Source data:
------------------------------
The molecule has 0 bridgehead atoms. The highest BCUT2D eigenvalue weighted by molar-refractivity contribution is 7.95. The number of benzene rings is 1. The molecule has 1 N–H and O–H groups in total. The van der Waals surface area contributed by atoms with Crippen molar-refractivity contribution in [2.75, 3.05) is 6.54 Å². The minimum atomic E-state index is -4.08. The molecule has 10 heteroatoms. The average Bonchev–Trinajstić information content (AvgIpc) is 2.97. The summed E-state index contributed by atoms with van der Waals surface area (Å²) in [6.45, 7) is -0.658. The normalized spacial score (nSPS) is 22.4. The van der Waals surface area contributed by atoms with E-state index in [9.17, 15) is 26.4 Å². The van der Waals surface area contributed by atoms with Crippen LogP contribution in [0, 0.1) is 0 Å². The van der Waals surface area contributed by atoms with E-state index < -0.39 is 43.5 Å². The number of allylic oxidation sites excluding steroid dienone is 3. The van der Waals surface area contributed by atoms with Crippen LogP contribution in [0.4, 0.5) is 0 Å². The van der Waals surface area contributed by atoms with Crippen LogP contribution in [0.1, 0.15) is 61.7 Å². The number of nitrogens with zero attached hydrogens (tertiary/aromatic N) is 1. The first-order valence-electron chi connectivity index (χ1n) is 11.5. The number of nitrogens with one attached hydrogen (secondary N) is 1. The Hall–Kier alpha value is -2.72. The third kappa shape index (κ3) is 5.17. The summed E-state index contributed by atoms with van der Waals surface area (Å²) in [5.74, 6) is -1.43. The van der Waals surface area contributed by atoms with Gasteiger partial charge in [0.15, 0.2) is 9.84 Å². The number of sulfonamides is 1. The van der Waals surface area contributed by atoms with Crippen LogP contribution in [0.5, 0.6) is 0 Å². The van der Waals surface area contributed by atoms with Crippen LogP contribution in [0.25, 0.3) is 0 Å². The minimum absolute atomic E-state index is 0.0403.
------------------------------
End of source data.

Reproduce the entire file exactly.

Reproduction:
The molecule has 0 bridgehead atoms. The highest BCUT2D eigenvalue weighted by molar-refractivity contribution is 7.95. The number of benzene rings is 1. The molecule has 1 N–H and O–H groups in total. The van der Waals surface area contributed by atoms with Crippen molar-refractivity contribution in [2.75, 3.05) is 6.54 Å². The minimum atomic E-state index is -4.08. The molecule has 10 heteroatoms. The average Bonchev–Trinajstić information content (AvgIpc) is 2.97. The summed E-state index contributed by atoms with van der Waals surface area (Å²) in [6.45, 7) is -0.658. The normalized spacial score (nSPS) is 22.4. The van der Waals surface area contributed by atoms with E-state index in [9.17, 15) is 26.4 Å². The van der Waals surface area contributed by atoms with Crippen LogP contribution in [0, 0.1) is 0 Å². The van der Waals surface area contributed by atoms with E-state index < -0.39 is 43.5 Å². The number of allylic oxidation sites excluding steroid dienone is 3. The van der Waals surface area contributed by atoms with Crippen LogP contribution in [0.4, 0.5) is 0 Å². The van der Waals surface area contributed by atoms with Crippen LogP contribution in [0.1, 0.15) is 61.7 Å². The number of nitrogens with zero attached hydrogens (tertiary/aromatic N) is 1. The first-order valence-electron chi connectivity index (χ1n) is 11.5. The number of nitrogens with one attached hydrogen (secondary N) is 1. The Hall–Kier alpha value is -2.72. The third kappa shape index (κ3) is 5.17. The summed E-state index contributed by atoms with van der Waals surface area (Å²) in [5.74, 6) is -1.43. The van der Waals surface area contributed by atoms with Gasteiger partial charge in [0.15, 0.2) is 9.84 Å². The number of sulfonamides is 1. The van der Waals surface area contributed by atoms with Crippen LogP contribution in [0.5, 0.6) is 0 Å². The van der Waals surface area contributed by atoms with Crippen LogP contribution in [0.25, 0.3) is 0 Å². The minimum absolute atomic E-state index is 0.0403.